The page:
Finally, as our aim was to produce a working prototype (which we did achieve) we also considered the wider safety implications of using our product in the real world, even basing design decisions on improving safety here.
Lab / Researcher Safety
- The agriColi project involved the genetic manipulation and handling of a variety of strains of E.coli and as such falls under specific safety guidelines defined by the University of Bristol (UoB).
- All students contributing to the laboratory work were registered with the UoB Biological and Genetic Modification Safety Committee, allowing them to work with the variety of biological and chemical agents involved in the agriColi project, under the supervision of Dr. Nigel Savery.
- All laboratory work performed by registered students fell under the guidelines set out by the UoB Safety Committee and also local rules set out by the laboratories where the work was performed - specifically the DNA-Protein Interactions Unit in the School of Biochemistry (under the supervision of Dr. Nigel Savery) and the Root Development Lab in the School of Biological Sciences (under the supervision of Prof. Claire Grierson).
- All students involved in the laboratory work were trained to an appropriate level of competence in the application of techniques and use of relevant equipment, and where necessary supervised whilst performing work in the laboratory.
- All projects were approved and overseen by the iGEM supervisor Dr. Nigel Savery.
Public and Environmental Safety
Given the nature of the agrEcoli product, certain considerations to the environment had to be factored in to the project. Clearly the aerosol distribution of genetically modified E.coli directly onto soil in the British countryside was not an option available to the team, so an alternative method of delivery had to be devised. See pages on bead design and public engagement for more information regarding the delivery system pioneered by the BCCS-Bristol 2010 iGEM team.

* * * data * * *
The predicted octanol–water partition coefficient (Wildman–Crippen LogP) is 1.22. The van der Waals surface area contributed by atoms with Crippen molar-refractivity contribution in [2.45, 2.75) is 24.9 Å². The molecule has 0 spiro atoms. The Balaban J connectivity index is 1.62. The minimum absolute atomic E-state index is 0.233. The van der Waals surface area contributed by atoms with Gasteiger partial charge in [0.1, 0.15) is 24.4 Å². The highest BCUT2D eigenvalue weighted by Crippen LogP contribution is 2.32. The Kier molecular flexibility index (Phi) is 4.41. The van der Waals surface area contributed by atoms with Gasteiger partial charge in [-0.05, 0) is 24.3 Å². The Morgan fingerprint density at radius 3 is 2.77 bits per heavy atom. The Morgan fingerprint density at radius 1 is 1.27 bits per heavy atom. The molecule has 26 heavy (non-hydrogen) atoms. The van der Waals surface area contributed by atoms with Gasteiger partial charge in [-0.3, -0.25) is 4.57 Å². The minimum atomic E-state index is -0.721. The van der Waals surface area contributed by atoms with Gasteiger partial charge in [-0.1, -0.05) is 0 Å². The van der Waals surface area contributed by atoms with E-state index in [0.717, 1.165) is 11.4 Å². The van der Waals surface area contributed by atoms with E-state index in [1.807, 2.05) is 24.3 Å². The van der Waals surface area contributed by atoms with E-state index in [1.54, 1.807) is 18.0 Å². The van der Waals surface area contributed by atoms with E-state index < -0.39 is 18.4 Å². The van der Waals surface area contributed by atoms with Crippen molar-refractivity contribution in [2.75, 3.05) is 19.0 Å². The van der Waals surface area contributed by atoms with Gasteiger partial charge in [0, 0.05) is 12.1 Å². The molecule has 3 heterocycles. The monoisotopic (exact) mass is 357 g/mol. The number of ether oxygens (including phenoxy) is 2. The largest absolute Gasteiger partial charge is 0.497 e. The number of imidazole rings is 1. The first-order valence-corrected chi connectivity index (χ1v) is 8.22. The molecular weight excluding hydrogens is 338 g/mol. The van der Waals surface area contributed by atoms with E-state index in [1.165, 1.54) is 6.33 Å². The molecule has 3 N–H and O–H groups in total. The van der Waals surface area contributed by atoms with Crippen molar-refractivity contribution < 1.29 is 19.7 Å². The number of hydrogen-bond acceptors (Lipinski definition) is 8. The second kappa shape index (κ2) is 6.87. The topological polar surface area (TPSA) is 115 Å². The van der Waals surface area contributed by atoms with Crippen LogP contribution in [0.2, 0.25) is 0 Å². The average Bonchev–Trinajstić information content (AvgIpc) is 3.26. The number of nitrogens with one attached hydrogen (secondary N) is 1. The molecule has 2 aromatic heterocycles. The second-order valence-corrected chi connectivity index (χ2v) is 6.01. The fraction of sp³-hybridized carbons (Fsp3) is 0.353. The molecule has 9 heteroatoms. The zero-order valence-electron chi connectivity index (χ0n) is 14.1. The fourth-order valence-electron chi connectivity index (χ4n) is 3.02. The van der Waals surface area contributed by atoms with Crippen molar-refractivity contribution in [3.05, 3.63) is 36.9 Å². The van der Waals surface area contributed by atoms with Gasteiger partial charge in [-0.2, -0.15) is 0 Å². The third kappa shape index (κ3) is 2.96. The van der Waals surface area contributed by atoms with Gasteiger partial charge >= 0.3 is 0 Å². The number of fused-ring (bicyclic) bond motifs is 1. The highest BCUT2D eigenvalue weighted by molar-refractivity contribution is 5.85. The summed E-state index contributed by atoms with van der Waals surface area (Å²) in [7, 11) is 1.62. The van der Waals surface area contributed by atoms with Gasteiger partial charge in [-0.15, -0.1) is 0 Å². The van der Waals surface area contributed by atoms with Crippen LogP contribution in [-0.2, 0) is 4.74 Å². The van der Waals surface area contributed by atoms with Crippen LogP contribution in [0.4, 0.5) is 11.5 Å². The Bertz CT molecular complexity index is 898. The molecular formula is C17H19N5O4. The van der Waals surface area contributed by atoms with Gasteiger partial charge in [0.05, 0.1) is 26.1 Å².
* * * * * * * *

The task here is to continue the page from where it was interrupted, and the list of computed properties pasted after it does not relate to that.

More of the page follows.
Experimental observations regarding the Gellan Gel used to create the bead delivery system informed the team's considerations to environmental safety when applying beads to soil. The natural derivation of Gellan Gel, coupled with its degradation over time during various tests means that the gel is biodegradable and harmless to the environment.
The E.coli encapsulated within the beads were observed to have died and decayed a significant period of time before the degradation of the gel released them directly into the environment.
With regards to the toxicity of agrEcoli beads, the Gellan gel used to create the product is a harmless food additive and is used in a wide variety of commercially available foodstuffs. The E.coli encapsulated within the beads are a lab strain specifically designed to die without the carefully balanced environment created for them in the bead, so and inquisitive children or pets will not by harmed by accidental ingestion of the product.
As a summary of the above, the observations taken by the team during experiments with the gel encapsulation of genetically modified E.coli show us that agrEcoli poses little danger to the environment. There is also very little potential danger from the substances or bacteria used to either humans or animals.
Does Our New BioBrick Raise Any Safety Issues?
We do not believe that our new part BBa_K381001 raises any safety issues. It's component parts are well characterized and have not raised exceptional safety issues in the past. The PyeaR promoter is naturally occuring in E. coli and GFP is a well establised biomarker.
All of our work complies with the University of Bristol's local biosafety and bioethics regulations. We have also extensively considered national implications for safety and ethics in our human practices public information campaign.
Safety Issues for Future iGEM Competitions
We believe that the cell encapsulation technology that we have applied in our project have significant safety benefits. They provide a route for teams to separate genetically modified bacteria from their environment, which should improve the chances of them becoming accepted for use outside the lab.